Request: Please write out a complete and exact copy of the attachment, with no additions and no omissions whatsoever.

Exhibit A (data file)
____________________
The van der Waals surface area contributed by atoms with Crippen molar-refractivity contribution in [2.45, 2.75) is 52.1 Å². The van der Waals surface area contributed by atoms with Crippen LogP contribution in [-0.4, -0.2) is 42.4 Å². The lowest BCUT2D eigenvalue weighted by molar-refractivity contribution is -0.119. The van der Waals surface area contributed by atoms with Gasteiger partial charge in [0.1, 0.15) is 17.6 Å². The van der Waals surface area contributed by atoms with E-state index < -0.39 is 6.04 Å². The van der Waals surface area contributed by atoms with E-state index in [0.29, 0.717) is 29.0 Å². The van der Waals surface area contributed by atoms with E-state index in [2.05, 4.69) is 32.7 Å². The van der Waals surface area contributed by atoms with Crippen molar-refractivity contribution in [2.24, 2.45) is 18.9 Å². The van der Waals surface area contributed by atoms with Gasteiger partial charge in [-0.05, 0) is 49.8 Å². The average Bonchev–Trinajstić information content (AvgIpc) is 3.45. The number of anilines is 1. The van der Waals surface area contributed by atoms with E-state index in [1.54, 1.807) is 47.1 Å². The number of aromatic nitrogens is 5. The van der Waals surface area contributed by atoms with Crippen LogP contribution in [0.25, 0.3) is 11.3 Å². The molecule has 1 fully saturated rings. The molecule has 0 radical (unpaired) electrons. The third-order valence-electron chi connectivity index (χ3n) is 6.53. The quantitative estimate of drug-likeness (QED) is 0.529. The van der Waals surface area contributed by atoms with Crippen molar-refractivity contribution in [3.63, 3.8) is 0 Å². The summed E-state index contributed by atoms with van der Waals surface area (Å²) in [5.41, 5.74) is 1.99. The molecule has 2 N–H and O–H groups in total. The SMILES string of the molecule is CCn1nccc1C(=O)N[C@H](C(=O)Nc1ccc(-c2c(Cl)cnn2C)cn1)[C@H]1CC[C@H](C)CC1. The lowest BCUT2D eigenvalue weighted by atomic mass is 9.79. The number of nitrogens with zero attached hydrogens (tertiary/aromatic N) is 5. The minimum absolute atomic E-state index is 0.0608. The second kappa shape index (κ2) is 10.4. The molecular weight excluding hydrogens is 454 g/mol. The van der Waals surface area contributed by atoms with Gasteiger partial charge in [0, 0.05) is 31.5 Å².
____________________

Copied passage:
The van der Waals surface area contributed by atoms with Crippen molar-refractivity contribution in [2.45, 2.75) is 52.1 Å². The van der Waals surface area contributed by atoms with Crippen LogP contribution in [-0.4, -0.2) is 42.4 Å². The lowest BCUT2D eigenvalue weighted by molar-refractivity contribution is -0.119. The van der Waals surface area contributed by atoms with Gasteiger partial charge in [0.1, 0.15) is 17.6 Å². The van der Waals surface area contributed by atoms with E-state index < -0.39 is 6.04 Å². The van der Waals surface area contributed by atoms with E-state index in [0.29, 0.717) is 29.0 Å². The van der Waals surface area contributed by atoms with E-state index in [2.05, 4.69) is 32.7 Å². The van der Waals surface area contributed by atoms with Crippen molar-refractivity contribution in [2.24, 2.45) is 18.9 Å². The van der Waals surface area contributed by atoms with Gasteiger partial charge in [-0.05, 0) is 49.8 Å². The average Bonchev–Trinajstić information content (AvgIpc) is 3.45. The number of anilines is 1. The van der Waals surface area contributed by atoms with E-state index in [1.54, 1.807) is 47.1 Å². The number of aromatic nitrogens is 5. The van der Waals surface area contributed by atoms with Crippen LogP contribution in [0.25, 0.3) is 11.3 Å². The molecule has 1 fully saturated rings. The molecule has 0 radical (unpaired) electrons. The third-order valence-electron chi connectivity index (χ3n) is 6.53. The quantitative estimate of drug-likeness (QED) is 0.529. The van der Waals surface area contributed by atoms with Crippen molar-refractivity contribution in [3.63, 3.8) is 0 Å². The summed E-state index contributed by atoms with van der Waals surface area (Å²) in [5.41, 5.74) is 1.99. The molecule has 2 N–H and O–H groups in total. The SMILES string of the molecule is CCn1nccc1C(=O)N[C@H](C(=O)Nc1ccc(-c2c(Cl)cnn2C)cn1)[C@H]1CC[C@H](C)CC1. The lowest BCUT2D eigenvalue weighted by atomic mass is 9.79. The number of nitrogens with zero attached hydrogens (tertiary/aromatic N) is 5. The minimum absolute atomic E-state index is 0.0608. The second kappa shape index (κ2) is 10.4. The molecular weight excluding hydrogens is 454 g/mol. The van der Waals surface area contributed by atoms with Gasteiger partial charge in [0, 0.05) is 31.5 Å².